Your work is creative, beautiful, and authentic. Great art always is.

angryparsnip said...

Even if you just draw for your self and if you get joy from putting pencil to paper then it is worth while.

I disliked my life drawing classes at school I always had a hard time then one day one of my teachers said to me "you see the flat shapes between the objects and a lighting bolt went off in my head and drawing was not a big deal anymore. I will never draw lifelike but I am secure in what I can do.

I am not a writer but I love writing haiku, I am sure that all of you at the poetry bus can do much better as seen in your writing posts. But I enjoy it and when I sit there and write it feels lovely.
and isn't that what matter the most ?

cheers, parsnip

Jeannette StG said...

Very interesting in the white little flower are that layer of green striped inside petals. (See, you have begun "looking") Being ridiculed as a child in anything, would set one up to be fearful of that subject!
I agree with the artist, 99% is work and practice. Some even say that there's not such a thing as "talent"!
And your cyclamen is stunning!

Bovey Belle said...

Another one here with a butterfly mind - I see it as a constructive thing though, shows a vibrant intellect (or so I say!)

I enjoy sketching, but don't get much time to settle down to it these days. I surprised myself recently though when I did a passing likeness of two racehorses jumping from a photo in the paper. Only "Copying", but better than nothing I suppose!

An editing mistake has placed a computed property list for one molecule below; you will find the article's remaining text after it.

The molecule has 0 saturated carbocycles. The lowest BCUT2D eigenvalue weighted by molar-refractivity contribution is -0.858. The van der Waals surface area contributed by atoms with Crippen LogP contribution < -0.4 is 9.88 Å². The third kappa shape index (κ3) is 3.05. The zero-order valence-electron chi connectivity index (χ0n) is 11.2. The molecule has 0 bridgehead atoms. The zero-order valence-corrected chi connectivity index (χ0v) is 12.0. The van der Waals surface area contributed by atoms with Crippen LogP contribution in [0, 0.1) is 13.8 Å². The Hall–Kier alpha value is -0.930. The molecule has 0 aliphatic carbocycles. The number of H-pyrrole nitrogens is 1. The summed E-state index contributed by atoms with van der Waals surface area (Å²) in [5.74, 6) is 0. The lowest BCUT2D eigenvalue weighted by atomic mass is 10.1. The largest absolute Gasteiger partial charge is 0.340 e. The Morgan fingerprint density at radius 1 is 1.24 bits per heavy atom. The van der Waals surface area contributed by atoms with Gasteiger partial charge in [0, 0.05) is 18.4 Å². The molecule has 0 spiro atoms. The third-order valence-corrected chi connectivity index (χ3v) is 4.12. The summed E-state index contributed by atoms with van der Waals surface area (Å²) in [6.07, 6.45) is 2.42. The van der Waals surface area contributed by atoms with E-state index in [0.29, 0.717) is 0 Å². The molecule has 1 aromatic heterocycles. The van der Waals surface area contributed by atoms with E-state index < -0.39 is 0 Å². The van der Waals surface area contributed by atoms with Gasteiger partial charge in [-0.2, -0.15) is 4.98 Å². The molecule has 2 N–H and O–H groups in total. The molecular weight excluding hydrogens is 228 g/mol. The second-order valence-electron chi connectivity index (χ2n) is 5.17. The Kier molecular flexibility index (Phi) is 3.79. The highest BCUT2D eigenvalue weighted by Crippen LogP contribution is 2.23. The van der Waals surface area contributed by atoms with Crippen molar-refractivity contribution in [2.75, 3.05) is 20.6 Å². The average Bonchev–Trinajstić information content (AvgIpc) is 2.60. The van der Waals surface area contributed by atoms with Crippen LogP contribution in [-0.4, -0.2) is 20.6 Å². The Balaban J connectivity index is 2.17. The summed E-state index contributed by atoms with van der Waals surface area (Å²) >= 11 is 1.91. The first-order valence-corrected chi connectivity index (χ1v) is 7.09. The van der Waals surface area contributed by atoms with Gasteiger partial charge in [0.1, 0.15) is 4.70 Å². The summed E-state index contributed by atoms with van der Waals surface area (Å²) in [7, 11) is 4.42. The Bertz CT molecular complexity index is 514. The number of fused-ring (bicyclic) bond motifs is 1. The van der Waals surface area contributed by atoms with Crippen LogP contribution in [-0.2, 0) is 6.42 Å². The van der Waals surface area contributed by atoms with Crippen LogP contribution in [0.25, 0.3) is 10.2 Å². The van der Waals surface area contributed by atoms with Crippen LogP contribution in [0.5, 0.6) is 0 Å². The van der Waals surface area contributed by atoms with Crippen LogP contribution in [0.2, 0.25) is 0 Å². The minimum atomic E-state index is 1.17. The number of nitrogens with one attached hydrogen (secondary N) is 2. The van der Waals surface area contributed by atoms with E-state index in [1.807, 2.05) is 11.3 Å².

Sal said...

Although I am reasonably creative, I am not very good at drawing! I think I'll have to try and take the advice of another of your readers and aim to draw a little, each day.
I love Cyclamen. I bought one in Sainsburys, of all places, at Christmas and it's still going strong, in my lounge.

steven said...

weaver in my experience art is what you wish it to be. you used to post your collages and found objects here so you already know that. to draw or paint something that has the qualities of a photograph - well that's a different piece. i say go for it!! steven

Hildred said...

I think you have a great appreciation of art as expressed in music, words and painting, Pat, and as you reflect this awareness in your postings you inspire a lot of people. You should have no regrets about not being a great drawer!

Lisa said...

Two thoughts: First, NEVER too late (it is just when we decide to say "yes" - nothing to do with years) and second, you take great photographs - your petal is a testament to that. Thanks for a great post - so fun to read and reflect upon!

MorningAJ said...

My dad (who was a very talented amateur artist) always told me - draw what you see, not what you think. And he was right.

He also used to say that drawing was easy: "You just put a pencil to paper and move it around."

It took me years before I believed that one though. I've been taking part in an art challenge ever since I started blogging and I have to admit my technique has improved. Practice. You don't have to show anyone your results until you're happy with them.

The Weaver of Grass said...

Thank you for the encouragement but I know I could not keep up the daily practice - so shall really never get any better.

Tess Kincaid said...

How lovely. I have quite forgotten the colors of spring. We still have a thick layer of snow cover in my neck of the woods. Not yet, but soon!

Crafty Green Poet said...

I can't draw either, apart from rabbits.